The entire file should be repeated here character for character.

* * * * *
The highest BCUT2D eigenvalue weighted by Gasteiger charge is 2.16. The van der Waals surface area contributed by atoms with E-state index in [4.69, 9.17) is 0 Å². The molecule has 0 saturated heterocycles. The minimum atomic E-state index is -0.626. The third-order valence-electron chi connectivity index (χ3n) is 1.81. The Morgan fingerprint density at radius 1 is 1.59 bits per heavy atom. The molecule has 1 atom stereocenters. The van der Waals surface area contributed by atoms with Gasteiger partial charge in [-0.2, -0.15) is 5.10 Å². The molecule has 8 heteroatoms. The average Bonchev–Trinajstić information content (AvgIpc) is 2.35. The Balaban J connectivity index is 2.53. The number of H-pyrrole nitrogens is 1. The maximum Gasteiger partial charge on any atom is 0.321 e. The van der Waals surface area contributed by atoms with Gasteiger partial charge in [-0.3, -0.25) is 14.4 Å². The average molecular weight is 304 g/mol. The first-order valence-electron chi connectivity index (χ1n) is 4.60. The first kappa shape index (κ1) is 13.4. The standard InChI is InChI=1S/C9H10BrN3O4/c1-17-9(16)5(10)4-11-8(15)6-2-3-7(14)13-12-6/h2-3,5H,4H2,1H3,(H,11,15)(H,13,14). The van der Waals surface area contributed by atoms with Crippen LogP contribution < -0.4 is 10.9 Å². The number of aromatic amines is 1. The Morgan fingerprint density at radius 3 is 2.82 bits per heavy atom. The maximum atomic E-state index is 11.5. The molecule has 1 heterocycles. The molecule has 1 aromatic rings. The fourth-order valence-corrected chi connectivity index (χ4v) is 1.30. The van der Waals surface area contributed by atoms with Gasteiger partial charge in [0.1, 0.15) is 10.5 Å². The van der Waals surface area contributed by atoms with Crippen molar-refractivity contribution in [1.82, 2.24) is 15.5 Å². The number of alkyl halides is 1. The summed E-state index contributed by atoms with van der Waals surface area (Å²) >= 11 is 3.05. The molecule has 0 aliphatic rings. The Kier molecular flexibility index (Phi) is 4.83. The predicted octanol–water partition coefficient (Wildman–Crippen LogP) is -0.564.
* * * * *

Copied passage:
The highest BCUT2D eigenvalue weighted by Gasteiger charge is 2.16. The van der Waals surface area contributed by atoms with E-state index in [4.69, 9.17) is 0 Å². The molecule has 0 saturated heterocycles. The minimum atomic E-state index is -0.626. The third-order valence-electron chi connectivity index (χ3n) is 1.81. The Morgan fingerprint density at radius 1 is 1.59 bits per heavy atom. The molecule has 1 atom stereocenters. The van der Waals surface area contributed by atoms with Gasteiger partial charge in [-0.2, -0.15) is 5.10 Å². The molecule has 8 heteroatoms. The average Bonchev–Trinajstić information content (AvgIpc) is 2.35. The Balaban J connectivity index is 2.53. The number of H-pyrrole nitrogens is 1. The maximum Gasteiger partial charge on any atom is 0.321 e. The van der Waals surface area contributed by atoms with Gasteiger partial charge in [-0.3, -0.25) is 14.4 Å². The average molecular weight is 304 g/mol. The first-order valence-electron chi connectivity index (χ1n) is 4.60. The first kappa shape index (κ1) is 13.4. The standard InChI is InChI=1S/C9H10BrN3O4/c1-17-9(16)5(10)4-11-8(15)6-2-3-7(14)13-12-6/h2-3,5H,4H2,1H3,(H,11,15)(H,13,14). The van der Waals surface area contributed by atoms with Crippen LogP contribution < -0.4 is 10.9 Å². The number of aromatic amines is 1. The Morgan fingerprint density at radius 3 is 2.82 bits per heavy atom. The maximum atomic E-state index is 11.5. The molecule has 1 heterocycles. The molecule has 1 aromatic rings. The fourth-order valence-corrected chi connectivity index (χ4v) is 1.30. The van der Waals surface area contributed by atoms with Gasteiger partial charge in [0.1, 0.15) is 10.5 Å². The van der Waals surface area contributed by atoms with Crippen molar-refractivity contribution in [1.82, 2.24) is 15.5 Å². The number of alkyl halides is 1. The summed E-state index contributed by atoms with van der Waals surface area (Å²) >= 11 is 3.05. The molecule has 0 aliphatic rings. The Kier molecular flexibility index (Phi) is 4.83. The predicted octanol–water partition coefficient (Wildman–Crippen LogP) is -0.564.